Monday, March 10, 2014


I've been up the past few days. "Up", however, involves not just my cartoonish motivation to accomplish things being up, but also my anxiety being up. My blood pressure being up. My heartburn being up.

It seems that when a lot of people say "bipolar" they're using it in a shitty, sarcastic way to mean someone who is in a really good mood one day and a really bad or mopey one the next. Not only is it shitty to use mental illness as a punchline, it also reinforces falsehoods about the condition. Everyone knows what "depression" means. They may not fully comprehend the weight of it, but most people at least have an inkling of "depression" means. But a lot of times it seems "manic" is seen as being a polar opposite (what with the somewhat misleading name "bi-polar" and all). It's seen as overwhelming joy that just washes over the bipolar patient, turning them into some kind of unpredictable Jekyll and Hyde beast who is the friendliest, happiest, warmest person one day and a horrible monster the next. Let me make one thing clear: "Manic" does not mean "happy".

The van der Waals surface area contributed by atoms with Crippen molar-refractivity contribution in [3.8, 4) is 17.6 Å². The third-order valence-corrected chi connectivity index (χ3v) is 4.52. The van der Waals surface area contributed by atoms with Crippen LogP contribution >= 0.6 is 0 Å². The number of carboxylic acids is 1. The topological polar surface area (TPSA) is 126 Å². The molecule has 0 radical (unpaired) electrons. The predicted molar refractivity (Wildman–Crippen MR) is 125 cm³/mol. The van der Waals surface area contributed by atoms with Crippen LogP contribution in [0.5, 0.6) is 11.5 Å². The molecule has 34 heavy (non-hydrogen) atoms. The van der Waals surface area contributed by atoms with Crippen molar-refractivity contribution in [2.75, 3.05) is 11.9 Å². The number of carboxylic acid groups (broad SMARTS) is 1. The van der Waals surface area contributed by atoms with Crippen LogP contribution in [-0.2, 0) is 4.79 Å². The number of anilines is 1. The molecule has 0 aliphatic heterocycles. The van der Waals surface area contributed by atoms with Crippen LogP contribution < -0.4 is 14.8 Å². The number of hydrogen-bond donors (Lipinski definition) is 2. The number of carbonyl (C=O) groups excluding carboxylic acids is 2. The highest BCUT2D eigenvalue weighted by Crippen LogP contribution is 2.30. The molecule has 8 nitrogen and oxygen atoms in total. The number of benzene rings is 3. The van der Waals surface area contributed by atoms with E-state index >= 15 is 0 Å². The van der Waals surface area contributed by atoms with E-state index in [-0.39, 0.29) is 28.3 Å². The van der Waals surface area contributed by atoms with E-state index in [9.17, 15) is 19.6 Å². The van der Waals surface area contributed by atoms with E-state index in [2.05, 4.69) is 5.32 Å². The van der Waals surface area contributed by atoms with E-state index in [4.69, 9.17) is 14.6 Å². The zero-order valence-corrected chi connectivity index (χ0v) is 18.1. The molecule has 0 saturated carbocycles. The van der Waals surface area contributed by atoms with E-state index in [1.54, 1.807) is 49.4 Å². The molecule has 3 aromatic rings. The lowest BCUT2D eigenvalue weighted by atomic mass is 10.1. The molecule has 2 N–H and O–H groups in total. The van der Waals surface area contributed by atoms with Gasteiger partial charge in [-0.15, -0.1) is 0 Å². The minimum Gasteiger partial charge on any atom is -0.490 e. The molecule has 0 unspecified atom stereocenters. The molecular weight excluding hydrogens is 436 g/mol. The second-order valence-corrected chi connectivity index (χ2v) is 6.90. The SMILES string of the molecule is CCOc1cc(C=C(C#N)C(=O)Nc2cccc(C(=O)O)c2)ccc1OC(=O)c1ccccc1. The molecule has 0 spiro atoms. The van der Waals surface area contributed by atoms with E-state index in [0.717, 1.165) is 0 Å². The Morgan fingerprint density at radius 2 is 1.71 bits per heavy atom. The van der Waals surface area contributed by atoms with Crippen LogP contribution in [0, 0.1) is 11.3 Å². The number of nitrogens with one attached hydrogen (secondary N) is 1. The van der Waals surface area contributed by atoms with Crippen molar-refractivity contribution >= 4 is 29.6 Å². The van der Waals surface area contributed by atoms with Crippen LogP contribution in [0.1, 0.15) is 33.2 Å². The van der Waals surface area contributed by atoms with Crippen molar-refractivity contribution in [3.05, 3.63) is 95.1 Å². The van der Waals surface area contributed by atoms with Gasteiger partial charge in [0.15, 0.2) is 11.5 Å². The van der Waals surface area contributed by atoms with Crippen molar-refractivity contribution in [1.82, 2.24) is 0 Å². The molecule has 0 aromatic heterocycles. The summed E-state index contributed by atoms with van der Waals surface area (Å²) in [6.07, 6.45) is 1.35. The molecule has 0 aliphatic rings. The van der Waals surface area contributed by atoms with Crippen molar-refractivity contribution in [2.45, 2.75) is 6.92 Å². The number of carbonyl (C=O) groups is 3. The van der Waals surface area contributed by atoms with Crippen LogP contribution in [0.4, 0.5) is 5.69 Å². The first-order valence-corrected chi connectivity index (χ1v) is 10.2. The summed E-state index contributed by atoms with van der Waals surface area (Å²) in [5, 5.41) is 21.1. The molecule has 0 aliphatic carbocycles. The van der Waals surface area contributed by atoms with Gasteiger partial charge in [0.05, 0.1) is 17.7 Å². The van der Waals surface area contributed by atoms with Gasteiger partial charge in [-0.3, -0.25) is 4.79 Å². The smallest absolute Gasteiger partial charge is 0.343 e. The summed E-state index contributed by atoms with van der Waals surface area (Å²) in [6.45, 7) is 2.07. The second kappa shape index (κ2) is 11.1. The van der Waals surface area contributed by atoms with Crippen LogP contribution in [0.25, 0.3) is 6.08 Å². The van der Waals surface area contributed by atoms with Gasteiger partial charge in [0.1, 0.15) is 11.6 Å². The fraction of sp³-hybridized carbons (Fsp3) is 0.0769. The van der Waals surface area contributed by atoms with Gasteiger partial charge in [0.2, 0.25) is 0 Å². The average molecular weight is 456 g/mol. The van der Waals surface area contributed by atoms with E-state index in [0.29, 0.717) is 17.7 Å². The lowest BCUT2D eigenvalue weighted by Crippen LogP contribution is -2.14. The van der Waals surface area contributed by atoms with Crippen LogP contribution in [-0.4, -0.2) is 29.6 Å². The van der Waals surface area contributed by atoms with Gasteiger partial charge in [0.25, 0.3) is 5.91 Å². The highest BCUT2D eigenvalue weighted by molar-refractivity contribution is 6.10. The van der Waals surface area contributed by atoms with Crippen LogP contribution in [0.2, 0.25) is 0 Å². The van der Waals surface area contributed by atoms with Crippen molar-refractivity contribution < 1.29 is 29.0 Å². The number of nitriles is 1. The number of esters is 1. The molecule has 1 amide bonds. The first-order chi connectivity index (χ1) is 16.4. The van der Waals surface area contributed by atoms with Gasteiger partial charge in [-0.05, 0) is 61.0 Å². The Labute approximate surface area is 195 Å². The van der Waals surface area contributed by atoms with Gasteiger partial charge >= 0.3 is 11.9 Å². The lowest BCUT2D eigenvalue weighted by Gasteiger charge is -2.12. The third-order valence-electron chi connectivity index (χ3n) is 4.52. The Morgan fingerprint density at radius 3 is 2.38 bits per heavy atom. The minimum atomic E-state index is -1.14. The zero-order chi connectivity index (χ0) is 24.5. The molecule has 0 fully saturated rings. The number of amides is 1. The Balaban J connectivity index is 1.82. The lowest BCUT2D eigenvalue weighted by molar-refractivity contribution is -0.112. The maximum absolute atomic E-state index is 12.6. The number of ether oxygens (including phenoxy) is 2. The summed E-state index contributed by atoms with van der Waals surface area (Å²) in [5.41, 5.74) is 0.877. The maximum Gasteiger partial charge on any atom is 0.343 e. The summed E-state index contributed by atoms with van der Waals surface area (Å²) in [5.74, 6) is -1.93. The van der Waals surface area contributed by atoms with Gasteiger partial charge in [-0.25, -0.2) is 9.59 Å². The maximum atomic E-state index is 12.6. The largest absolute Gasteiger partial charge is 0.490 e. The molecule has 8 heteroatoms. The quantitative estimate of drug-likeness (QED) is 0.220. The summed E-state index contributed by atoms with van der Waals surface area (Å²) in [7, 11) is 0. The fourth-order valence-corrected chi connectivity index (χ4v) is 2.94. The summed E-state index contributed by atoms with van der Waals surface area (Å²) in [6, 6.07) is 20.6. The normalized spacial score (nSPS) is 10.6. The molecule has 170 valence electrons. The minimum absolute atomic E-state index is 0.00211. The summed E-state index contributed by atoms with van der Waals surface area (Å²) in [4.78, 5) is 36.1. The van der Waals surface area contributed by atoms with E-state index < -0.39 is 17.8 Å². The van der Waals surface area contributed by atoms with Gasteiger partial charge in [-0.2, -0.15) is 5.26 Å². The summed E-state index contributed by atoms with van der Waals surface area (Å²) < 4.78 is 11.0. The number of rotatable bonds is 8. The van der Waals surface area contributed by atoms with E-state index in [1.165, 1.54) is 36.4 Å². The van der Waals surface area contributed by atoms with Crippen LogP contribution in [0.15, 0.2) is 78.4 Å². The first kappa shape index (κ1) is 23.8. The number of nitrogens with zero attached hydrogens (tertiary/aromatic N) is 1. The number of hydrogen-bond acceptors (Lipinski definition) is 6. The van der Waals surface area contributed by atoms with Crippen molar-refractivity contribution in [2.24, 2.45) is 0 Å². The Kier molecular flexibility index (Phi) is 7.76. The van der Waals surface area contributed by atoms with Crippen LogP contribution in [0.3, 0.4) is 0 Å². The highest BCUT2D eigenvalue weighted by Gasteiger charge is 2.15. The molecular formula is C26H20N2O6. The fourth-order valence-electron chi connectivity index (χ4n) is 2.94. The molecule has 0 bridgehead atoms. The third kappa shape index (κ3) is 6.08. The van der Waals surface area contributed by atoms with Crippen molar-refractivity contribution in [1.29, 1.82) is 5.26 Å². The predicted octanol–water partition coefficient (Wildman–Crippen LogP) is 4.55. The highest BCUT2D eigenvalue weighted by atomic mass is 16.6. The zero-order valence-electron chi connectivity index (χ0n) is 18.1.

When I'm manic, I'm horribly restless, which really jacks up my GAD. If I don't harness that energy and do something productive with it, I crash into a horrible depression again, because I just become clumsy, reckless, and aimless. But if I acknowledge that I'm manic and that it is not in my control, I can usually focus at least a majority of that energy into something productive. For the past week I've been feeling very manic. I've also been really fucking sick (congestion to the point I felt claustrophobic, sore ears, sore throat, lethargy, dizzy spells). However, I worked a 38-hour work week (despite barely even remembering much of Monday and Tuesday), bought groceries, and as recently as yesterday, did a decent deep-clean of the house. I'm physically exhausted to a point that, non-manic, would make me horribly miserable. But if I didn't focus that energy, despite feeling so physically spent that I could drop, I would be so depressed right now that I wouldn't be able to get out of bed. Instead, I'm keeping the steam going as long as possible. I'm working 40 hours this week (8 down today! Woo!), and I plan on doing some intense grocery shopping, reading, studying, and video gaming.

Will I get depressed again? Yes. Do I know when? No. It could be in five minutes. It would be in two weeks. But acknowledging where I'm at and that I cannot control that it happens, only how I handle it, helps me cope with it.

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